Despite this wonderful facility being available, we rarely get to use it during the Xmas market weekend as there are only 5 spaces and they are always full, so we tend to discreetly park up outside of town for the night. This year however due to a wedding on the Saturday, we ended up at Bury on Friday and i’ll be blowed, we got a space in the Aire!

We wasted no time and headed straight for the Abbot reserve tent!

The market is centred around the picturesque Abbey gardens and Angel hill and is full of stalls offering lovely gifts and food and drink galore.

Picture from

This year, we did less shopping and more drinking hehe, but we stocked up on cheeses! The Greene King tent is right opposite the stage and so we enjoyed watching the commitments tribute band.

It really is a lovely Christmassy event, and we look forward to it every year. It’s also dog friendly.

We can’t go to Bury St Edmunds without a drink in the Nutshell, claimed to the smallest pub in the UK and this trip was no exception. It’s also dog friendly. 🐾

Photo from Wikipedia

Accommodation options for Bury St Edmunds are:

Ram Meadow Motorhome Aire

The Dell Campsite, Thurston

We’ve got another couple of trips in Ruby lined up before Christmas; London and York so check back in a couple of weeks for more festive fun!

Until next time


A wander around Thetford Warren

We are so lucky to live in the area that we do. We’ve had so much to do this weekend that we were unable to get away; however after blitzing the to do list yesterday we decided to go for a nice walk and a cuppa tea somewhere local today, for a change of scenery.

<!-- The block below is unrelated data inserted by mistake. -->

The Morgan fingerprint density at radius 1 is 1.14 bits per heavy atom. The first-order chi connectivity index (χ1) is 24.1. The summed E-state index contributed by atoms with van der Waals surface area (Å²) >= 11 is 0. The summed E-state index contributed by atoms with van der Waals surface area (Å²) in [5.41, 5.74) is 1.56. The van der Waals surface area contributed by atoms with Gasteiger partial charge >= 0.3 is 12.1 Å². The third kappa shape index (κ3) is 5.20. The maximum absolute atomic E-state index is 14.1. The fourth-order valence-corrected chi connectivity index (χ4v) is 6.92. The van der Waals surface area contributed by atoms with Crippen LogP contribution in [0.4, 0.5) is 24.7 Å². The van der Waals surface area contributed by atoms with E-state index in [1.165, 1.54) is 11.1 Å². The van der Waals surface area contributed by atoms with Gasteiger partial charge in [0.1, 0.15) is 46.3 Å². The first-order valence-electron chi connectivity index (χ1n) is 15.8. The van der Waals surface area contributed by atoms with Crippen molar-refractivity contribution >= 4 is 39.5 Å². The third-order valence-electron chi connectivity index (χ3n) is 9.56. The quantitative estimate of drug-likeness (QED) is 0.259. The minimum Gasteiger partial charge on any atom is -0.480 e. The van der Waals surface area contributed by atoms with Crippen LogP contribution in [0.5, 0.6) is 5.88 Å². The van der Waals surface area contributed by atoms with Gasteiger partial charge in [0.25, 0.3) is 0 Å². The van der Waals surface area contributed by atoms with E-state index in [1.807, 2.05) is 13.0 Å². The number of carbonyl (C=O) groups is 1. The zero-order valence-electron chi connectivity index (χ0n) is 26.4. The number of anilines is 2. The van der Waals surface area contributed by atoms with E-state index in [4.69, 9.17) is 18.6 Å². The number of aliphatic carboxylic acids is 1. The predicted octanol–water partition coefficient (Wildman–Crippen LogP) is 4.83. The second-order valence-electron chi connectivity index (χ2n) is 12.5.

Just 10 miles down the road lies Britain’s largest lowland pine forest, Thetford Forest.

We headed to Thetford Warren, a (free) English Heritage site that is a rare example of a rabbit Warrener’s lodge, a now lost local industry.

After a quick look at the building remains, we put our best foot forward and set off on the well signposted 4.5 mile Beech Trail. The trail takes you through woodland glades, along grass and sandy tracks, past tall pines, and Rhododendron Bushes (sadly we’ve missed their peak now). Occasionally the track is overlapped by another trail, some of which are bike trails

Nearby is High Lodge which is a hive of activity, with numerous walking and cycling trails along with a Go Ape. You can also get refreshments from the cafe there. Our trail, the Beech trail didn’t go as far as High Lodge but at one point we were very close to the car park (payable)

Parking at Thetford Warren is free though and far enough off the main road to enjoy a peaceful cuppa and cake in Ruby after our walk.

We really enjoyed our walk and will definitely return for a similar day sometime soon. Isn’t it amazing how a walk and a cuppa in the Campervan makes you feel like you’ve had a mini break, even if you’re only 15 mins from home!

If you’re not local enough to enjoy Thetford Forest as a day trip, we’ve heard the following campsites are really good and very local: